Discourse, Practice, Context: From HPS to Interdisciplinary Science Studies

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Abstract
One of the most widely debated and influential implications of the "demise" of positivism was the realization, now a commonplace, that philosophy of science must be firmly grounded in an understanding of the history of science, and/or of contemporary scientific practice. While the nature of this alliance is still a matter of uneasy negotiation, the principle that philosophical analysis must engage "real" science has transformed philosophical practice in innumerable ways. This short paper is the introduction to a symposium presented at the 1994 PSA Biennial meetings that focused attention on recent developments at the interface between various disciplinary science studies fields. It brought together two philosophers who explore the implications of sociological and historical contextualization for philosophical studies of science, Brian Baigrie and Joseph Rouse; and a sociologist and historian, Andy Pickering and Betty Smocovitis, whose work raises philosophical questions about the sciences and about science studies. Each argued for ways of reconceptualizing our subject domains, our purposes, and our conventional strategies of inquiry that promise much richer understanding of the sciences, but necessarily challenge discipline-specific traditions of science studies quite profoundly. If there is a common theme to be discerned in these discussions it is that, in the spirit of Rouse's recommendations, science studies should be understood to be an essentially open ended and dynamic enterprise, like the sciences they study.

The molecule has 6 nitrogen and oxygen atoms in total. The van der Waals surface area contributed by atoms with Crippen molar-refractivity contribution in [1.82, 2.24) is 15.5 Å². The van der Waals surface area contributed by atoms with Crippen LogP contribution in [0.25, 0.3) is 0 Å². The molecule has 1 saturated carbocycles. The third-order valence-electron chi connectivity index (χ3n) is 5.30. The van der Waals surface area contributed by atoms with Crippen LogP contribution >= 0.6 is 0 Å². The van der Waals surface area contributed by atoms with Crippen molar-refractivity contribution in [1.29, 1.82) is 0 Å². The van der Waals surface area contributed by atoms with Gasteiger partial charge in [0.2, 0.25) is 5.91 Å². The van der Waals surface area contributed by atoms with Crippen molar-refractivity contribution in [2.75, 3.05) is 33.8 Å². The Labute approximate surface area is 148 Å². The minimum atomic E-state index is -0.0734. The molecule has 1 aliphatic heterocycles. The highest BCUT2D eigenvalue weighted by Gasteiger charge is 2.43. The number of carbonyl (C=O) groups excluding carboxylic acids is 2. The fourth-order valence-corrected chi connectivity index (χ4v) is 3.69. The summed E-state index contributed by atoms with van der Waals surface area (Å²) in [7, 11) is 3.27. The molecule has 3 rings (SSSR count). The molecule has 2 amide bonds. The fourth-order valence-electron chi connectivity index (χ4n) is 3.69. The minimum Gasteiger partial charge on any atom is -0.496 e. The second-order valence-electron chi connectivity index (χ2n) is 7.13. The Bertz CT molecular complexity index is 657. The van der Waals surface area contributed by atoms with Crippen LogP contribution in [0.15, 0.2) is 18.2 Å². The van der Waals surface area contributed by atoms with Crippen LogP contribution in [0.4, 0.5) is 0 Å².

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Archival date: 2015-11-21
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2011-05-29

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